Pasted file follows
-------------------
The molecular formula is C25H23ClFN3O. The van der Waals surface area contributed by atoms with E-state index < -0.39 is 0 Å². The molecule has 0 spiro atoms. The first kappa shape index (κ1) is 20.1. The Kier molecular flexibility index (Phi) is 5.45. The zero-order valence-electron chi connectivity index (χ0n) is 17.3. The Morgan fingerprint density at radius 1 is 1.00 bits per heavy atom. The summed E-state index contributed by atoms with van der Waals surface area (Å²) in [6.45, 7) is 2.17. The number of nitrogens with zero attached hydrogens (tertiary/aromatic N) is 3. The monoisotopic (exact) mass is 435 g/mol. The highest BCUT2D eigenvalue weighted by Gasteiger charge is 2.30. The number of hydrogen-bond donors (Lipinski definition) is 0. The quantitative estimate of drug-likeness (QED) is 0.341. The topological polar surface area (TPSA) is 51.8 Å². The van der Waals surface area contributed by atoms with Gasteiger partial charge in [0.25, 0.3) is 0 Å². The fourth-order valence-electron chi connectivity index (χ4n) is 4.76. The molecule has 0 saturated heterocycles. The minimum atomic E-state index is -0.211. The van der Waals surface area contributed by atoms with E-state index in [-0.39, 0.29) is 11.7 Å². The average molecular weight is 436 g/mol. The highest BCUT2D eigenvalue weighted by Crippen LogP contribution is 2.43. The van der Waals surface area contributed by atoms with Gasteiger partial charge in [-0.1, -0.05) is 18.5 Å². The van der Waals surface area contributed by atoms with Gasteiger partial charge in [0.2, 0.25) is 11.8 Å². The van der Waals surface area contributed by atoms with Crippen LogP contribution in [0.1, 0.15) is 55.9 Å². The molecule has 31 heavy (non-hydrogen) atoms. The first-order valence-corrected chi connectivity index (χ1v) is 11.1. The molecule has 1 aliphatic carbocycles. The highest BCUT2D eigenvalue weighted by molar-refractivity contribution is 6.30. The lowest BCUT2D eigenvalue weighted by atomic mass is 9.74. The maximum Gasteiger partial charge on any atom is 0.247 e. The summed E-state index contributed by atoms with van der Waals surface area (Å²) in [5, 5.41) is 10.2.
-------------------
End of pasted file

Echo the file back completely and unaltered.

The molecular formula is C25H23ClFN3O. The van der Waals surface area contributed by atoms with E-state index < -0.39 is 0 Å². The molecule has 0 spiro atoms. The first kappa shape index (κ1) is 20.1. The Kier molecular flexibility index (Phi) is 5.45. The zero-order valence-electron chi connectivity index (χ0n) is 17.3. The Morgan fingerprint density at radius 1 is 1.00 bits per heavy atom. The summed E-state index contributed by atoms with van der Waals surface area (Å²) in [6.45, 7) is 2.17. The number of nitrogens with zero attached hydrogens (tertiary/aromatic N) is 3. The monoisotopic (exact) mass is 435 g/mol. The highest BCUT2D eigenvalue weighted by Gasteiger charge is 2.30. The number of hydrogen-bond donors (Lipinski definition) is 0. The quantitative estimate of drug-likeness (QED) is 0.341. The topological polar surface area (TPSA) is 51.8 Å². The van der Waals surface area contributed by atoms with Gasteiger partial charge in [0.25, 0.3) is 0 Å². The fourth-order valence-electron chi connectivity index (χ4n) is 4.76. The molecule has 0 saturated heterocycles. The minimum atomic E-state index is -0.211. The van der Waals surface area contributed by atoms with E-state index in [-0.39, 0.29) is 11.7 Å². The average molecular weight is 436 g/mol. The highest BCUT2D eigenvalue weighted by Crippen LogP contribution is 2.43. The van der Waals surface area contributed by atoms with Gasteiger partial charge in [-0.1, -0.05) is 18.5 Å². The van der Waals surface area contributed by atoms with Gasteiger partial charge in [0.2, 0.25) is 11.8 Å². The van der Waals surface area contributed by atoms with Crippen LogP contribution in [0.1, 0.15) is 55.9 Å². The molecule has 31 heavy (non-hydrogen) atoms. The first-order valence-corrected chi connectivity index (χ1v) is 11.1. The molecule has 1 aliphatic carbocycles. The highest BCUT2D eigenvalue weighted by molar-refractivity contribution is 6.30. The lowest BCUT2D eigenvalue weighted by atomic mass is 9.74. The maximum Gasteiger partial charge on any atom is 0.247 e. The summed E-state index contributed by atoms with van der Waals surface area (Å²) in [5, 5.41) is 10.2.